We make the obligatory stop at the Trevi fountain.  The crowd is incredibly dense and we can’t really get close so Himself tosses coins from high overhead. They may have hit the water or perhaps another tourist.  The Spanish steps are under construction.  The Vatican at dusk is stately and awesome but lined with kiosks laden with religious kitsch and peddlers hawking selfie sticks.  

There are posters all over Rome advertising a Balthus exhibit. Perhaps it is sacrilegious to take in a show by a modern French/Polish painter instead of Michelangelo, Leonardo and Bernini but we both like his vaguely creepy paintings of sexualized pre-adolescents and cats.  There is a particularly satisfying group of sketches inspired by Bronte’s Jane Eyre and other works that give a nod to Lewis Carroll.  Balthus’ biography reveals that as a youth, he was encouraged in his artistic pursuits by Rainer Maria Rilke. The poet also happened to be having a love affair with Balthus’ mother.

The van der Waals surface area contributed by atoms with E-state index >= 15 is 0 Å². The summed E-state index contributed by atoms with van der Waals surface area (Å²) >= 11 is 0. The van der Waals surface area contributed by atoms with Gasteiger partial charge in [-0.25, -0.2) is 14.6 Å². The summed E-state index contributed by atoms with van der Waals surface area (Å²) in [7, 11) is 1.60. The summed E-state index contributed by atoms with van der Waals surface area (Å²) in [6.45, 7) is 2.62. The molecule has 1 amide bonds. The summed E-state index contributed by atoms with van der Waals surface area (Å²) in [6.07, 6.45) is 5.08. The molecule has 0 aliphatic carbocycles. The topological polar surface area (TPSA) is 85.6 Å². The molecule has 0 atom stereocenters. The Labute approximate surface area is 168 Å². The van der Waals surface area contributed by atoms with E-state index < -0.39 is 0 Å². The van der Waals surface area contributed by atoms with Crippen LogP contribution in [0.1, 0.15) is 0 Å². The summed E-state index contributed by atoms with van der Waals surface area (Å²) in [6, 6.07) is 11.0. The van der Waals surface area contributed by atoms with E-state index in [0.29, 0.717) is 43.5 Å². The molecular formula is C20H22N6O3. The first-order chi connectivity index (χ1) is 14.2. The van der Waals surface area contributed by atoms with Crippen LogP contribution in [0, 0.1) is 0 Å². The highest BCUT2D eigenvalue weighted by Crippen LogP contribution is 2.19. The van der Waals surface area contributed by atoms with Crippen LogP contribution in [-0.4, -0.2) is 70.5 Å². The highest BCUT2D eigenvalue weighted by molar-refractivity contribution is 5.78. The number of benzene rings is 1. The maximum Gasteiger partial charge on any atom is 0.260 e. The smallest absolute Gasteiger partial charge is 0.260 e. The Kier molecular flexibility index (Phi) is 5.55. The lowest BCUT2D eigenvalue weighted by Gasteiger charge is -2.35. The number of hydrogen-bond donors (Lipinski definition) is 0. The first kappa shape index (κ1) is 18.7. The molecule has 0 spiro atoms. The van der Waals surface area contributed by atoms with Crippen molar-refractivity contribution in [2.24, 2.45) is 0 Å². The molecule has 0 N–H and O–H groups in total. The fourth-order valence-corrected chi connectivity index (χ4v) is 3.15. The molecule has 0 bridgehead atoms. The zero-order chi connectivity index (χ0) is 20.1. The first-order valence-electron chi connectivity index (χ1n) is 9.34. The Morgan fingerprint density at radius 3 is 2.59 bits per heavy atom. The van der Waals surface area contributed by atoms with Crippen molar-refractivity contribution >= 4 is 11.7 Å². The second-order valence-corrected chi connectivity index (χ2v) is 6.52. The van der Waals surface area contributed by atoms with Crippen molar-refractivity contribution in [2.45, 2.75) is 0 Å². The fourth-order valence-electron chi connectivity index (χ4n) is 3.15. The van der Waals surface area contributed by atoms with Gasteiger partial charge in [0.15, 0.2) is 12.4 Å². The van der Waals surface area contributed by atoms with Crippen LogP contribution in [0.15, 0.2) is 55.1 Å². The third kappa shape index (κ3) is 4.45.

Mostly though, we walk.  We get lost trying to find a recommended restaurant and wander for hours on the outskirts of Rome, through housing projects and modest neighborhoods.  We navigate the twisty alleys of the Travastere. The Monastario San Grigorio, home to an order of Calmondolese monks since the 1570s, pops up as we stroll.  Just a sidebar in the guidebooks, we peruse the particularly vibrant frescoes virtually by ourselves.

Himself knows just about every saint and points them out in frescoes and altarpieces. I can probably give most Jewish girls a run for the money on martyrdom and torture wheels, upside down crucifixions, and definistrations.  For Himself these vivid depictions give vision to the tales that filled his childhood.  Despite the grisliness, I think he experiences some sort of nostalgic comfort.  For me, most of the churches and monasteries are a blur. Altarpieces.  Frescos.  Fantastically intricate painted ceilings. Tons of gold leaf. Relics, including the preserved severed head of St. Catherine of Siena.